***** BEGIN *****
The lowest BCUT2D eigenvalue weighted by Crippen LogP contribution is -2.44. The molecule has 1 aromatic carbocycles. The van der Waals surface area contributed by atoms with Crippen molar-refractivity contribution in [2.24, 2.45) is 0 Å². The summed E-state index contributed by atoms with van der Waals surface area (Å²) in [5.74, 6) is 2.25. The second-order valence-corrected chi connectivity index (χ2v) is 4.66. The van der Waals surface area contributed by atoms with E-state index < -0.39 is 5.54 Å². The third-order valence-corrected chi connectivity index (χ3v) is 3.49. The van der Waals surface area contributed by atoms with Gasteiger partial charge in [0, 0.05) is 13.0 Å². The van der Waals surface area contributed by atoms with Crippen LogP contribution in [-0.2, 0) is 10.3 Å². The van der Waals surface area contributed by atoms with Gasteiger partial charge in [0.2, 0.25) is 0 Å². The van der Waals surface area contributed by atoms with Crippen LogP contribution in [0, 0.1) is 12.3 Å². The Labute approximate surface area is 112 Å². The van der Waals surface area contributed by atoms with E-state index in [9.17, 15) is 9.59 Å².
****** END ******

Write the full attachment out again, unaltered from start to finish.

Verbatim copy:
The lowest BCUT2D eigenvalue weighted by Crippen LogP contribution is -2.44. The molecule has 1 aromatic carbocycles. The van der Waals surface area contributed by atoms with Crippen molar-refractivity contribution in [2.24, 2.45) is 0 Å². The summed E-state index contributed by atoms with van der Waals surface area (Å²) in [5.74, 6) is 2.25. The second-order valence-corrected chi connectivity index (χ2v) is 4.66. The van der Waals surface area contributed by atoms with E-state index < -0.39 is 5.54 Å². The third-order valence-corrected chi connectivity index (χ3v) is 3.49. The van der Waals surface area contributed by atoms with Gasteiger partial charge in [0, 0.05) is 13.0 Å². The van der Waals surface area contributed by atoms with Crippen LogP contribution in [-0.2, 0) is 10.3 Å². The van der Waals surface area contributed by atoms with Gasteiger partial charge in [0.2, 0.25) is 0 Å². The van der Waals surface area contributed by atoms with Crippen LogP contribution in [0, 0.1) is 12.3 Å². The Labute approximate surface area is 112 Å². The van der Waals surface area contributed by atoms with E-state index in [9.17, 15) is 9.59 Å².